Each evening, and with the demeanour of a black coated undertaker giving a quote for a juicy burial, we get to see our top AEC ( Australian Electioneering Commissioner) scrutineer on the telly, giving us solemnly the latest count on the last Federal Election. This commissioner is without bias and sworn to total independency as far as his political views are concerned. He is neutral. It is why he is very serious in his delivery of the latest numbers. He is so careful and weighs up the words carefully. If he was any more careful he would just cough slightly or wipe his chin adroitly. He looks as if he practised his art in front of his wife, or, in the case of no wife, in front of the mirror.
Now, faced with a battery of cameras he is without doubt having his moment of fame. Not, that he shows any enjoyment. Remember, joy could easily be seen as being biased. It would be surprising if he did not hold a political view. I would bet he is a conservative. How could anyone not become a scrutineer without also devoid of a free spirit? As our chief scrutineer intones the latest figures, the camera takes us to the room where a whole army of scrutineers are counting the voting papers. Row after row of tables covered with both green coloured and white sheets of papers. It is a very complicated affair, and for those not British born, too esoteric too even come close to comprehending. A bit like cricket really. Far too many numbers and variables.
The vote, and that includes all votes apparently, can go elsewhere in a process called ‘giving preferences.’ In a two horse race, ( I just learned this phrase recently) any vote to another party ends up mainly with either the Conservatives (Liberal National Party) or Labor. Labor without the ‘u’ in it! Another mystery. Yet, I remember many years ago back around 1977 or so, when I became an Australian national citizen, things appeared fairly simple. The ceremony for Nationalisation was held at the Sydney Town-Hall. We were given the choice to swear by oath our allegiance to Australia either on the bible or alternatively to the English Queen. I hope I have this right. I remember that it was a difficult choice, as I believe in neither.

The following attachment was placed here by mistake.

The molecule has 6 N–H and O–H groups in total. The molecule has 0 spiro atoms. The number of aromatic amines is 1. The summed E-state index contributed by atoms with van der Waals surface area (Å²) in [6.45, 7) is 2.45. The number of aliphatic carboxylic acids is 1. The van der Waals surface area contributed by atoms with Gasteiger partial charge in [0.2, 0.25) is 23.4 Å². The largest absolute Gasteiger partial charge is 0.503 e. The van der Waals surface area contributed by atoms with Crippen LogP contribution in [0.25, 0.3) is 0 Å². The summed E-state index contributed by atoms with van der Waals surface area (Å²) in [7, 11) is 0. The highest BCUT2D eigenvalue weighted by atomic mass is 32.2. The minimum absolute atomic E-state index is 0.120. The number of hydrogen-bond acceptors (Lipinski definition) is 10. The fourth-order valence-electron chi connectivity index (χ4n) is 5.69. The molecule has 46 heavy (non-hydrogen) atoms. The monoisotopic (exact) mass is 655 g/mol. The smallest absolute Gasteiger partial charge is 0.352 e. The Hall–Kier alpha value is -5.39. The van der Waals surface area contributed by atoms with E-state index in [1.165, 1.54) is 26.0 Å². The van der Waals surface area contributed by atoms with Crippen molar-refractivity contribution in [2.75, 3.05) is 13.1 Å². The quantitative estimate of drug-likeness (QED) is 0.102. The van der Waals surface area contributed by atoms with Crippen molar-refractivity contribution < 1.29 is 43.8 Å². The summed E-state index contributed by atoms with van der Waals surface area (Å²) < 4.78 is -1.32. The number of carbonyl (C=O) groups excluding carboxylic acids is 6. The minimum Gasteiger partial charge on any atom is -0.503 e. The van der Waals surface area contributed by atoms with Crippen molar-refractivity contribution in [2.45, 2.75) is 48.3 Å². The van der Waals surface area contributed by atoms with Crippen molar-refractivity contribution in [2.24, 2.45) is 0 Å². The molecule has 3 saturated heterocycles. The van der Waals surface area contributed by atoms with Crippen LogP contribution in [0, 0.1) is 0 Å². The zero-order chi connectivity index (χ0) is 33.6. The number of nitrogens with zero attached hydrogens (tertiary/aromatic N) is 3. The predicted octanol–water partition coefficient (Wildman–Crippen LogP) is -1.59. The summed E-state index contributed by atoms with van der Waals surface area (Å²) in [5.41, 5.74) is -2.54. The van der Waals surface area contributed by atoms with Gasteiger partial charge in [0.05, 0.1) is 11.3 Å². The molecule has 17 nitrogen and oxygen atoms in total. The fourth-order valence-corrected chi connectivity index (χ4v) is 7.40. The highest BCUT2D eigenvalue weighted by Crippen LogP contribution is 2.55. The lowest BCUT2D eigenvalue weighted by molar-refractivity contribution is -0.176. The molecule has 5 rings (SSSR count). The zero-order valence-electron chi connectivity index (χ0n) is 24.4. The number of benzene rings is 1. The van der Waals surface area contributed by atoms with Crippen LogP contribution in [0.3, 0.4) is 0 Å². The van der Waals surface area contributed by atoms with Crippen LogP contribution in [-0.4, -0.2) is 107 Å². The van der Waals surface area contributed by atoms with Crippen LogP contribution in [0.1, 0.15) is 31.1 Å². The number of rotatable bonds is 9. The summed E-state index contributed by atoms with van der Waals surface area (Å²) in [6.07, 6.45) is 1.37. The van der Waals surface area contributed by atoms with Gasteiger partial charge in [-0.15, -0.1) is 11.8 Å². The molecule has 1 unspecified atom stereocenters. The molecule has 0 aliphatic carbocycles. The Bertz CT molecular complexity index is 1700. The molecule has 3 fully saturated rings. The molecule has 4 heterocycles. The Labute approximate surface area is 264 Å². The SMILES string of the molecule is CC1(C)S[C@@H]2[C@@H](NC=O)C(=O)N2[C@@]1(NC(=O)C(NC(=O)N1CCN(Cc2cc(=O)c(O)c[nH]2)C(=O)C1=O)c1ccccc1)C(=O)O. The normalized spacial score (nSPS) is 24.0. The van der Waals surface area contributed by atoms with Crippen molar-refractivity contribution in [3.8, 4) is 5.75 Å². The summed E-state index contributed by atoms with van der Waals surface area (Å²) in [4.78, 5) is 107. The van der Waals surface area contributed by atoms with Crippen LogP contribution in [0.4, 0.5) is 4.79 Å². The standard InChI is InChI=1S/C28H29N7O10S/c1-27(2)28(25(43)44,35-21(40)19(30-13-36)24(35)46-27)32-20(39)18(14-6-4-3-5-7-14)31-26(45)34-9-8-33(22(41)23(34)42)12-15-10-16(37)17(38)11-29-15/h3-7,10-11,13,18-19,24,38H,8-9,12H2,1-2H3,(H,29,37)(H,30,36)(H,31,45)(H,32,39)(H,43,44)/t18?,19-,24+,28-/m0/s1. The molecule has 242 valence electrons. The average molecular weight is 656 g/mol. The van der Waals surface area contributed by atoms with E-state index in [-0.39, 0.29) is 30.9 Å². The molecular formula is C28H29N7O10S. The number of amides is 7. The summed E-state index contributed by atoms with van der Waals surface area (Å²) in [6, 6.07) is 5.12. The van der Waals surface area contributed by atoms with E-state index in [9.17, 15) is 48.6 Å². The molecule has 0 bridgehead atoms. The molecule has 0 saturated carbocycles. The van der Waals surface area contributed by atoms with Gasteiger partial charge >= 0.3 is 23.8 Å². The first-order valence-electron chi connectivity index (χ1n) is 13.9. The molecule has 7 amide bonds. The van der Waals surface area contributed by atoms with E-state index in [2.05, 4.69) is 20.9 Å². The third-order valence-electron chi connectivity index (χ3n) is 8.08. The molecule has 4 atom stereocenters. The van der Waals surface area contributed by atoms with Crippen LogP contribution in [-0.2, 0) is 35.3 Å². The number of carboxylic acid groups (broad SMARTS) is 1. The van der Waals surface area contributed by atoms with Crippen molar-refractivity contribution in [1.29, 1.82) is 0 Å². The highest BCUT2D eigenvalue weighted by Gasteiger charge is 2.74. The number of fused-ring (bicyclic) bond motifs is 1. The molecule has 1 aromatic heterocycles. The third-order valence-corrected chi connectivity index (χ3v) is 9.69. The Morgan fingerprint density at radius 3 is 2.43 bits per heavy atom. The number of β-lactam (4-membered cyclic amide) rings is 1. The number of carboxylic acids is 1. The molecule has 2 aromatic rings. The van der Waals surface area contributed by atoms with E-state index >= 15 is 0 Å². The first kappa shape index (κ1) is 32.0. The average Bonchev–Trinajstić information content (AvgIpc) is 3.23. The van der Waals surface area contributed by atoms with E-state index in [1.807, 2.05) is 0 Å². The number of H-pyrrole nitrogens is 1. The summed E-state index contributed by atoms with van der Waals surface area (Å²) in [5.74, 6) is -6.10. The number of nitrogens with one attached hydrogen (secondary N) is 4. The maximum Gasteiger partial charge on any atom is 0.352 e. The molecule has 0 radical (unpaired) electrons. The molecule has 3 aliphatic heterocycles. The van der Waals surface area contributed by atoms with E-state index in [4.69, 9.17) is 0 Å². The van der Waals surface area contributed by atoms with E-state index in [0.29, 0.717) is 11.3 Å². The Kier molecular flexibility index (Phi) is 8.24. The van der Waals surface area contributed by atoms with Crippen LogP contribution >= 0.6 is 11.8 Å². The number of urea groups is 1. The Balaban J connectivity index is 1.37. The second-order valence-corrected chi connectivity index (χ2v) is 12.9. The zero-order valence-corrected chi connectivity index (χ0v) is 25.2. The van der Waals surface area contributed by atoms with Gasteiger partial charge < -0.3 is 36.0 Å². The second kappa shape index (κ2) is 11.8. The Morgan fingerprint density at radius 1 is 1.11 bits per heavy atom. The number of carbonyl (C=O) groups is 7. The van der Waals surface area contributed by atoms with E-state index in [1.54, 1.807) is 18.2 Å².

Even so, it was a mass ceremony with hundreds of European migrants. No good being surly, and in any case, a cup-o-tea with Arnett’s biscuits, compliments of the salvos followed. I duly went on the stage and was giving a certificate of Australian Nationality. This certificate is in a box somewhere together with my high school diplomas, birth/marriage certificates and other washed up flotsam of time gone by. It is funny, that till this day I am still reluctant to accept so much that seems incomprehensible. This finding of so much that remains incomprehensible is an attitude of the curmudgeon. An obsession with the finicky. Just because I became Australian doesn’t seem to include me in the welcoming psyche of just acceptance on how things can be different in different cultures.
Going back to the voting. I read up about the Westminster system and the Adversarial part of it. I will make greater effort in understanding that the senate voting does not coincide with voting for the lower house except with a double dissolution of both houses. I will try and understand that some senators run for a six year period but others just three years. Further more, I will desist trying to come to grips with the preferential system of voting. I will desists asking; but why? I will resist, writing letters to the ABC, on why I think a multi party system would avoid all those preferential votes going anywhere accept there where the voter voted for.
I want to be a true believer, an Australian.